I agree. It's good to see he loves us as much as we love him. That's all. The man obviously had a great affection for both the club and the city. It still surprises me that he ended up at Madrid. I wouldn't criticise him for that, but they don't seem a club that would appeal to him in the same way as Real Sociedad and us. He always seemed more of a Barcelona man, if he were going to return to Spain, but I don't suppose they massively needed him.

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[/font] Speaking about Liverpool makes him emotional..."Anfield is the temple. It might seem an exaggeration, but for me it is the most incredible stadium in the world. Beyond that, and given that Liverpool is a hard city, he says that its vitality is contagious: "Liverpool has the character of its people, mainly workers, hardened people, who suffered enormously during the years of Thatcherism, when they closed the shipyards. A feeling of pride was generated then which is still alive. The people are used to having to fight for what they believe in, and that character infects you. I felt really good there. Why did I leave? Because the time had definitely come and Madrid were knockingat the door again."

 

:(

 

Another one who "got IT"

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One of the greats.

 

Not for me - and I'm someone who always liked him and defended him.

 

Fine, fine player, of a rare style, and a good lad - not least for that Thatcherism comment.

 

Just didn't quite achieve enough of what he was capable of, over a long enough period of time, to qualify as a 'great' for me.

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Not for me - and I'm someone who always liked him and defended him.

 

Fine, fine player, of a rare style, and a good lad - not least for that Thatcherism comment.

 

Just didn't quite achieve enough of what he was capable of, over a long enough period of time, to qualify as a 'great' for me.

 

Can see your point, altough i meant it more that he's one of the great players both on and off the pitch of this generation. Coulda worded it better.

 

I do love him though.

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he's a great for the part he played in getting us to istanbul alone.

 

clearest indication yet that apart from any hard feelings, there was just a sense that it was time to go home.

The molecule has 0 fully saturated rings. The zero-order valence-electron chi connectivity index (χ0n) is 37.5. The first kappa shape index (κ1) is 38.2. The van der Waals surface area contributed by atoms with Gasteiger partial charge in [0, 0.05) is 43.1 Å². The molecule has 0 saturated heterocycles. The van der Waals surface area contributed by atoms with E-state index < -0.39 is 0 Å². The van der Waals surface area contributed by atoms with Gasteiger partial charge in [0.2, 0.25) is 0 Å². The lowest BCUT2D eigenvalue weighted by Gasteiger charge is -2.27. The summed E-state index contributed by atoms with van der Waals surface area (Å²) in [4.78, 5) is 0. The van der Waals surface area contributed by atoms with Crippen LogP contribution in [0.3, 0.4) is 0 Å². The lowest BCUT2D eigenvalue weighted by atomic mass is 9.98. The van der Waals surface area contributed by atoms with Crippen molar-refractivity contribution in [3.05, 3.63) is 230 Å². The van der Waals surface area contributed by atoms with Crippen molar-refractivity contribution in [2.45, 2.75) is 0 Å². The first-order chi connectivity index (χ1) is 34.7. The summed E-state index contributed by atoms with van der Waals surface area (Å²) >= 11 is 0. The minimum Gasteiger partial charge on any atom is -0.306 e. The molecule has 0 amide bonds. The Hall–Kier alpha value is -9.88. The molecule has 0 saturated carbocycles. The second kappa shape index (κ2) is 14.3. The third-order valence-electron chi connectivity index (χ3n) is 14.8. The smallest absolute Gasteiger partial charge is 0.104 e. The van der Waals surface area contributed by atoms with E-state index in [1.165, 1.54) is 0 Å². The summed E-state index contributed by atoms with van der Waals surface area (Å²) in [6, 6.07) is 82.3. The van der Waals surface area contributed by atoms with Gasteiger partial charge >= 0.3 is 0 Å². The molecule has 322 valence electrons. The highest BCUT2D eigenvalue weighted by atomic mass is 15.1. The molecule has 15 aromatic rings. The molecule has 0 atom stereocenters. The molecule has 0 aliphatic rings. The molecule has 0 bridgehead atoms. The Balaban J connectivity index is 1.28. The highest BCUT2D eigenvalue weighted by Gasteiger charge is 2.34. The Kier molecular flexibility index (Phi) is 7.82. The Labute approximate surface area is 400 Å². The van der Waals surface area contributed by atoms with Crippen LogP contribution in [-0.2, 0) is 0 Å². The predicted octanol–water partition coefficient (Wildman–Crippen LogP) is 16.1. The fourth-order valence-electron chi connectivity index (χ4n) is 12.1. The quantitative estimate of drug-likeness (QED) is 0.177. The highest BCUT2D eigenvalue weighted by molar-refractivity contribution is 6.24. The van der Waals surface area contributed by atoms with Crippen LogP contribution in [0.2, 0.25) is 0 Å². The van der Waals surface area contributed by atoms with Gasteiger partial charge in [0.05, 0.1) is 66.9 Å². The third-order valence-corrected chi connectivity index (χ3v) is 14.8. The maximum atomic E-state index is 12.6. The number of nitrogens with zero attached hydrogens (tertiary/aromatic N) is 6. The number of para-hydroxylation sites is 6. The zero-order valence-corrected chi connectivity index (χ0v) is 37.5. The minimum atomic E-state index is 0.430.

What grates is that was the point of 'just how close we came' to developing for years 'that team' the Rafa/spanish/euro hybrid monster that could rip open Madrid and roll united over at home, waltz past Barcelona....

 

Not Rafa, not Xabi, not any of that. If the owners had run this club even close to properly and fully backed the manager and the team with the reosurces needed to add, strengthen - in depth - and carry on improving, would it have been so easy to go home?

 

Hicks and Gillett carry this can - everything flows from them.

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he's a great for the part he played in getting us to istanbul alone.

clearest indication yet that apart from any hard feelings, there was just a sense that it was time to go home.

 

Do you really believe that? He's laid it politely on the line before, do you expect him to bitterly rail on about it or let the past stay there?

 

What grates is that was the point of 'just how close we came' to developing for years 'that team' the Rafa/spanish/euro hybrid monster that could rip open Madrid and roll united over at home, waltz past Barcelona....

 

Not Rafa, not Xabi, not any of that. If the owners had run this club even close to properly and fully backed the manager and the team with the reosurces needed to add, strengthen - in depth - and carry on improving, would it have been so easy to go home?

 

Hicks and Gillett carry this can - everything flows from them.

 

 

If Rafa had had his choices we know Xabi would have been gone a year earlier.